I’ve tried most of the online tutorials. I broke my brain getting Ruby 1.92 on my Mac. I have Eclipse set up for PHP and Python. But so far I end up bailing out of the book, tutorial, video course. They’re not working for my brain! That’s why I was so excited to hear about Codecademy. Codecademy is a Y Combinator startup. They’re a couple of young guys with a great idea who seem to have caught a wave. The thing is, now four months and $2.5 million invested, they have all of three courses that took me an hour to complete. Yes they’re good, but…  Meanwhile the press just keeps on coming! (Isn’t this a startup no no – getting all this press before they really have a product?)

The namer/domainer in me couldn’t help but notice… Look at the spelling, codEcademy. Not codeAcademy. Not only that but CodeAcademy.org is a Chicago startup that has an CodEcademy CodeAcademyintense immersion how-to-code course in Chicago. Oh oh. What? CodeAcademy.com now forwards to CodEcademy.com. They somehow acquired it in the last month or so (I’d like to know that story). When I first looked, there was a forum there. IMO it would be hard to trademark Code Academy, I think (too generic), but looking around today I found that the CodeAcademy.org people seem to be in the process of obtaining one for ‘CA Code Academy’. The plot thickens- and gets murky, and maybe they should merge now before too many lawyers get involved. (Might a Domain Diligence Report from DomainNoob have saved a lot of trouble and headache?)
[Update 6/21/12: The lawyers have spoken! Andrew Allemann of DomainNameWire puts it succinctly: “The panel ruled that it (Code Academy) didn’t show it had any trademark in the term “Code Academy”. It was a victory for Codecademy, but the fight may have devalued both names. In making its argument, Codecademy suggested that Code Academy is merely descriptive. That could come back to haunt it as it tries to fight off cybersquatters in the future.” Here’s the actual WIPO ruling.]
[Update 10/6/12: Again from Andrew Allemann. Codecademy rcenetly bought CodeClass.com for $1,000.]

Anyway, the media attention Codecademy is getting should serve as a siren song for entrepreneurs. Coding is being called ‘the new literacy’. If you love to code, and think you’re a better teacher, or have a twist on how to do it, let’s get started. First, you’ll need a name.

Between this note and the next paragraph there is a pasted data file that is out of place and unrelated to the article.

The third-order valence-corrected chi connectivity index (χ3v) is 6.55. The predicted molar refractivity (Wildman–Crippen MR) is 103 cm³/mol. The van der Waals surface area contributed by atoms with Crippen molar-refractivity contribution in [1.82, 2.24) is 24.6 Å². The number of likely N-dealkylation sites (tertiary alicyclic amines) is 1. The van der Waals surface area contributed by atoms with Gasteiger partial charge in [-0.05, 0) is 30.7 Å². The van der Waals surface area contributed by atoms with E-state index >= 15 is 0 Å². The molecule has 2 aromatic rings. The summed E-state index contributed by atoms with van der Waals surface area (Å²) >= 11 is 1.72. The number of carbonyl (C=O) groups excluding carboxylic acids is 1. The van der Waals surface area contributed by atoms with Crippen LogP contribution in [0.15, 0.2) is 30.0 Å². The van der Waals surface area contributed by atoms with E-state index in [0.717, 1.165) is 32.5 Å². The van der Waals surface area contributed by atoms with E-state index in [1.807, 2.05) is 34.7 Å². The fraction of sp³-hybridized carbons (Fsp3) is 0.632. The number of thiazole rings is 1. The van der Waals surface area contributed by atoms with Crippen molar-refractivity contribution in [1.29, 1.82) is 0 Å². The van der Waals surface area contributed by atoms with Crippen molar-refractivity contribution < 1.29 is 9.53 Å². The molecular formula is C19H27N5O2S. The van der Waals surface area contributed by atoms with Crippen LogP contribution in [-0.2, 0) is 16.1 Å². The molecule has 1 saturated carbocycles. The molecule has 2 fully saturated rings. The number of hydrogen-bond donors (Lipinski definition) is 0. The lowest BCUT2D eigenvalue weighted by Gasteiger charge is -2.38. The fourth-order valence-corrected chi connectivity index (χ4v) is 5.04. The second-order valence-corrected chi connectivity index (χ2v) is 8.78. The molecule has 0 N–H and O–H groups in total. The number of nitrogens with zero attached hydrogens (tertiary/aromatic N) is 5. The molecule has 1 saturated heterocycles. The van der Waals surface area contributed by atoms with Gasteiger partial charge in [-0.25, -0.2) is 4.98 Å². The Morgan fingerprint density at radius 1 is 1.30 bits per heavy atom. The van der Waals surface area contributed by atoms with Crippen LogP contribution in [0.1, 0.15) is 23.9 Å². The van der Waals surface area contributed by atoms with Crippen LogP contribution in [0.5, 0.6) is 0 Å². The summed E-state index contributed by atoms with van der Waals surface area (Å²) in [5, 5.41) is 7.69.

My basic toolkit?
MarketSamurai for keyword/value/competition research. Thesaurus.com. MoreWords.com which is great for searching words that end with or start with. And my weird brain.

First, a look at keywords.
Initial keyword research indicates that ‘code’, as a verb, isn’t as popular as ‘program’.
‘Learn’ helps a keyword phrase score for larger click payouts, i.e. makes it more ‘valuable’.
Ads don’t really start to pop up until you drill down past ‘program’ to specific languages.
Running my list of keywords through the GoDaddy Bulk Checker. Hey! A couple of keepers.
LearningHowToProgram.com, Market Samurai tells me, is potentially the most valuable of the available keyword domains. LearnToCodeOnline.com This strikes me as the best of the availables in terms of branding a keyword domain. OnlineCodeSchool. Like this one too. Also CodeSchoolOnline.com.
Not bad! But they’re all more than 15 letters, so the exact-match Twitter handle is off the table. I’d still buy them. While the definitive word is still out on domains and SEO, they could be useful for focused mini-sites and Adwords experiments.

Then a look at what the competition is doing for “Learn to code online”.
Top Scoring Organic: lcwo.net (Morse code!), codeschool.com, & w3schools.com
Mostly you’re getting articles about learning, rather than actual places to learn. The articles lead to online Berkeley, MIT, Mozilla and Google’s Code University.
Paid (that mention coding specifically, not just online learning): www.polymathlectures.org, programming.justanswer.com

CodeSchool.com is by far the best url we’ve seen so far. Kind of ideal. They’re a subscription based video/tutorial/community ‘learn by doing’ site with a very popular free tutorial Rails For Zombies (interesting, which came first?). While we’re here, we should mention Treehouse, (TeamTreehouse.com), which launched recently (with help from VC money) and is gaining a lot of traction. They have a two-tiered subscription model. And of course there’s Lynda.com which has 69,000 tutorials for $25 a month!